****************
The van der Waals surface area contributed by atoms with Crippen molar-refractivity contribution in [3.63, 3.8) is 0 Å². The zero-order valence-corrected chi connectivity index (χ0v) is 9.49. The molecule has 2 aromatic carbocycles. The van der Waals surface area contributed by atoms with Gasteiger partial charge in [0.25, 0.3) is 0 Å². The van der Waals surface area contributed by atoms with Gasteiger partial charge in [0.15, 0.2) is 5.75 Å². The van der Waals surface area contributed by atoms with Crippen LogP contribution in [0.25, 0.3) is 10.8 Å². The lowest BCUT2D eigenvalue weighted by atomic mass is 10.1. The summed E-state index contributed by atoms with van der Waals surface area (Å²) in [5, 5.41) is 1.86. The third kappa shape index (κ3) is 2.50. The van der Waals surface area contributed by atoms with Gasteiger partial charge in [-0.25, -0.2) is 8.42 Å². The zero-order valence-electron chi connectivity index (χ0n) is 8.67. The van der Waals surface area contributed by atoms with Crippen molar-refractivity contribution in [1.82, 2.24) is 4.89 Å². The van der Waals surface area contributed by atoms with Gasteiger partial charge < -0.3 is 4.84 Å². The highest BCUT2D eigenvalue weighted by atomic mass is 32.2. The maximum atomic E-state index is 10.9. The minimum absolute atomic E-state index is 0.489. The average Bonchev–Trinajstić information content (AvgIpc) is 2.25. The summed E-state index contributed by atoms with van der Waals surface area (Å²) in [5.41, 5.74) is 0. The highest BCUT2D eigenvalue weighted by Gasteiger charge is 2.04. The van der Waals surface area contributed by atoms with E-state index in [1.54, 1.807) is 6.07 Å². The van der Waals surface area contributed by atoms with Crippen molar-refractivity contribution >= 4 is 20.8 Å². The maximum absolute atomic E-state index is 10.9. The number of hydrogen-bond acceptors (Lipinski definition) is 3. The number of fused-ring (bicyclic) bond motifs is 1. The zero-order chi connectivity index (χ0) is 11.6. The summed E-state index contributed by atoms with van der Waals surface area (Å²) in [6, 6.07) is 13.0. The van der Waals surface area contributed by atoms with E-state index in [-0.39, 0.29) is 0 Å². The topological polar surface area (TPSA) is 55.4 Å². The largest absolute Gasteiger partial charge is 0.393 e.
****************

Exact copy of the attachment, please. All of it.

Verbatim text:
The van der Waals surface area contributed by atoms with Crippen molar-refractivity contribution in [3.63, 3.8) is 0 Å². The zero-order valence-corrected chi connectivity index (χ0v) is 9.49. The molecule has 2 aromatic carbocycles. The van der Waals surface area contributed by atoms with Gasteiger partial charge in [0.25, 0.3) is 0 Å². The van der Waals surface area contributed by atoms with Gasteiger partial charge in [0.15, 0.2) is 5.75 Å². The van der Waals surface area contributed by atoms with Crippen LogP contribution in [0.25, 0.3) is 10.8 Å². The lowest BCUT2D eigenvalue weighted by atomic mass is 10.1. The summed E-state index contributed by atoms with van der Waals surface area (Å²) in [5, 5.41) is 1.86. The third kappa shape index (κ3) is 2.50. The van der Waals surface area contributed by atoms with Gasteiger partial charge in [-0.25, -0.2) is 8.42 Å². The zero-order valence-electron chi connectivity index (χ0n) is 8.67. The van der Waals surface area contributed by atoms with Crippen molar-refractivity contribution in [1.82, 2.24) is 4.89 Å². The van der Waals surface area contributed by atoms with Gasteiger partial charge < -0.3 is 4.84 Å². The highest BCUT2D eigenvalue weighted by atomic mass is 32.2. The maximum atomic E-state index is 10.9. The minimum absolute atomic E-state index is 0.489. The average Bonchev–Trinajstić information content (AvgIpc) is 2.25. The summed E-state index contributed by atoms with van der Waals surface area (Å²) in [5.41, 5.74) is 0. The highest BCUT2D eigenvalue weighted by Gasteiger charge is 2.04. The van der Waals surface area contributed by atoms with E-state index in [1.54, 1.807) is 6.07 Å². The van der Waals surface area contributed by atoms with Crippen molar-refractivity contribution >= 4 is 20.8 Å². The maximum absolute atomic E-state index is 10.9. The number of hydrogen-bond acceptors (Lipinski definition) is 3. The number of fused-ring (bicyclic) bond motifs is 1. The zero-order chi connectivity index (χ0) is 11.6. The summed E-state index contributed by atoms with van der Waals surface area (Å²) in [6, 6.07) is 13.0. The van der Waals surface area contributed by atoms with E-state index in [-0.39, 0.29) is 0 Å². The topological polar surface area (TPSA) is 55.4 Å². The largest absolute Gasteiger partial charge is 0.393 e.